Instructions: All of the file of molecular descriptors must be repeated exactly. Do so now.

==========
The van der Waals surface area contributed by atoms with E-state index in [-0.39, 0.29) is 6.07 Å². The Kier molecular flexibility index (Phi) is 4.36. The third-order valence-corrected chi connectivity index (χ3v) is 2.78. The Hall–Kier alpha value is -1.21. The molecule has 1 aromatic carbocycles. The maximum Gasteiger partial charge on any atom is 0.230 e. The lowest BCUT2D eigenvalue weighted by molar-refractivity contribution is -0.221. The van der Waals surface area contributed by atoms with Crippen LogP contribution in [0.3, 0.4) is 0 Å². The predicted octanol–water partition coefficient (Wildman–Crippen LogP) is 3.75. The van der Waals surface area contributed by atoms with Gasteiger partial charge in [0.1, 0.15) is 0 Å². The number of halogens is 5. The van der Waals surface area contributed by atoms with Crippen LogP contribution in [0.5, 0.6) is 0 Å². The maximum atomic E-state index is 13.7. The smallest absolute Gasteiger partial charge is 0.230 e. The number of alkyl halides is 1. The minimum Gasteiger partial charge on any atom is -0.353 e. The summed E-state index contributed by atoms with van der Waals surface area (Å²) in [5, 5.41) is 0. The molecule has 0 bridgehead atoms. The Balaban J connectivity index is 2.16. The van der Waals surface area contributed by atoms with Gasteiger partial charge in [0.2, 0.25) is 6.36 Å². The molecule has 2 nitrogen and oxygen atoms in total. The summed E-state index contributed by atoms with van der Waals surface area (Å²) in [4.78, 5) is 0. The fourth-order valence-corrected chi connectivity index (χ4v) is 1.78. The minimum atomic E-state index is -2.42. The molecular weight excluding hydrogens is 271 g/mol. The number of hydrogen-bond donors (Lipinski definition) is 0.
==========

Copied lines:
The van der Waals surface area contributed by atoms with E-state index in [-0.39, 0.29) is 6.07 Å². The Kier molecular flexibility index (Phi) is 4.36. The third-order valence-corrected chi connectivity index (χ3v) is 2.78. The Hall–Kier alpha value is -1.21. The molecule has 1 aromatic carbocycles. The maximum Gasteiger partial charge on any atom is 0.230 e. The lowest BCUT2D eigenvalue weighted by molar-refractivity contribution is -0.221. The van der Waals surface area contributed by atoms with Crippen LogP contribution in [0.3, 0.4) is 0 Å². The predicted octanol–water partition coefficient (Wildman–Crippen LogP) is 3.75. The van der Waals surface area contributed by atoms with Gasteiger partial charge in [0.1, 0.15) is 0 Å². The number of halogens is 5. The van der Waals surface area contributed by atoms with Crippen LogP contribution in [0.5, 0.6) is 0 Å². The maximum atomic E-state index is 13.7. The smallest absolute Gasteiger partial charge is 0.230 e. The number of alkyl halides is 1. The minimum Gasteiger partial charge on any atom is -0.353 e. The summed E-state index contributed by atoms with van der Waals surface area (Å²) in [5, 5.41) is 0. The molecule has 0 bridgehead atoms. The Balaban J connectivity index is 2.16. The van der Waals surface area contributed by atoms with Gasteiger partial charge in [0.2, 0.25) is 6.36 Å². The molecule has 2 nitrogen and oxygen atoms in total. The summed E-state index contributed by atoms with van der Waals surface area (Å²) in [4.78, 5) is 0. The fourth-order valence-corrected chi connectivity index (χ4v) is 1.78. The minimum atomic E-state index is -2.42. The molecular weight excluding hydrogens is 271 g/mol. The number of hydrogen-bond donors (Lipinski definition) is 0.